In vivo tumor xenograft
Four to six weeks old female athymic nude mice were purchased from Charles River Laboratories (Wilmington, MA). The use of mice and their treatment was approved by Institutional Animal Care and Use Committee (IACUC), Texas Tech University Health Sciences Center. All experiments were carried out in strict compliance with regulations. Mice were fed with an antioxidant-free AIN-76A special diet for a week before starting the experiment. About 5 x 106 SKOV-3 cells were injected subcutaneously into both right and left flanks. Ten mice were assigned randomly to each group. Since each mouse was implanted with two xenografts, each group had twenty tumors. Two days after tumor implantation, mice in the control group received PBS whereas mice in the treatment group received 2mg DIM suspended in PBS by oral gavage every day. Beginning the 7th day after cell implantation, tumor volume was measured thrice a week using vernier calipers until day 42 as previously described by us [36, 39]. At day 42, mice were euthanized and tumors were removed and snap frozen for western blot analysis.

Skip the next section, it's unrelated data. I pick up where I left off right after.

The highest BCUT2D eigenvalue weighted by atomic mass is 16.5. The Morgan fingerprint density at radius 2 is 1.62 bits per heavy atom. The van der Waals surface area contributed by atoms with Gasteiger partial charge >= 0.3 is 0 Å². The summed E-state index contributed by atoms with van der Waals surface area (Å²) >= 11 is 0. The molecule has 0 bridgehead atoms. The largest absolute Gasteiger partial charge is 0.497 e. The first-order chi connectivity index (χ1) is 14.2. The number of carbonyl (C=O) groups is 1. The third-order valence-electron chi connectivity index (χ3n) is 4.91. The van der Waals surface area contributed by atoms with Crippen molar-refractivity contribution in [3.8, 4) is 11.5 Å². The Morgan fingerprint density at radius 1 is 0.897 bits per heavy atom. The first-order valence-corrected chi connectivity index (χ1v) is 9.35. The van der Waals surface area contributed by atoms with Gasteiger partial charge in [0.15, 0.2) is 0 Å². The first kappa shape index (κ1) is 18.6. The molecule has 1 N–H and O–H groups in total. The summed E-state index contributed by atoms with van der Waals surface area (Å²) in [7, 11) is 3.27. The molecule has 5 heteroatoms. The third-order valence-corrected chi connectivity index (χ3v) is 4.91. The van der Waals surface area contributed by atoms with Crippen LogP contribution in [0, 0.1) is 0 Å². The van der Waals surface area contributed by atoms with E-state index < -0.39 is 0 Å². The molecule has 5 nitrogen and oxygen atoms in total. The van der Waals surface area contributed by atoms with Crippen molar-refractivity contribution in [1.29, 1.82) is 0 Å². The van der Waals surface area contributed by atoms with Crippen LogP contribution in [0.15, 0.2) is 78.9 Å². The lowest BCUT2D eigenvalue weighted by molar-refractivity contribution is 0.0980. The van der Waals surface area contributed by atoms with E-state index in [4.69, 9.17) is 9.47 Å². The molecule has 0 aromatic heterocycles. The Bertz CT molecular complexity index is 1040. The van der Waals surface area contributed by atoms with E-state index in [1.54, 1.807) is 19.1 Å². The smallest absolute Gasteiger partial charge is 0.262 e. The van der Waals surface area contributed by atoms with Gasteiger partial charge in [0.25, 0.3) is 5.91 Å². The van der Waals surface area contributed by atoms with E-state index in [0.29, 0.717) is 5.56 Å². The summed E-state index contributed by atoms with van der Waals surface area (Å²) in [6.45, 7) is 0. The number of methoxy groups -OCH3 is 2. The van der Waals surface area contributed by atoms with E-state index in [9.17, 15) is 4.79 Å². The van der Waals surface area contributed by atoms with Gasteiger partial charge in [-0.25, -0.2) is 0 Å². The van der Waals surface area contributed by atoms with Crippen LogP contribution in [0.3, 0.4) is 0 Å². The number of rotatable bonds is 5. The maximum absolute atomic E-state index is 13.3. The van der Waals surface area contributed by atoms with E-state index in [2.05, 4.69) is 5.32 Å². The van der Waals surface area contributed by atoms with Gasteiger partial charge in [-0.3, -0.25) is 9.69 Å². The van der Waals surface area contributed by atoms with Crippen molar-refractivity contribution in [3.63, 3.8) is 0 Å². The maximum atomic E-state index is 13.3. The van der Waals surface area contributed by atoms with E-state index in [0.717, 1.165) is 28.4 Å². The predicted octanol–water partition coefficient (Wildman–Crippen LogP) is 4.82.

Statistical Analysis
All the statistical analysis was performed using Prism 5.0 (GraphPad Software Inc., San Diego, CA). The data represents mean values with SEM. Student’s t-test were used to compare the control and treated groups. In experiments involving more than three groups, non-parametric analysis of variance followed by Bonferroni post hoc multiple comparision test was used. All statistical tests were two sided. Differences were considered statistically significant when the p value was less than 0.05.
Acknowledgments
Supported in part by R01 grants CA106953 and CA129038 (to S.K.S.) awarded by National Cancer Institute. We thank Dr. Michael Zeligs (Bio Response, CO) for providing BR-DIM for our studies. Technical help of Srinivas Reddy Boreddy and Kartick C. Pramanik with the in vivo experiment is greatly appreciated. Technical help of Charlie Linch with electron microscopy is also acknowledged.
Footnotes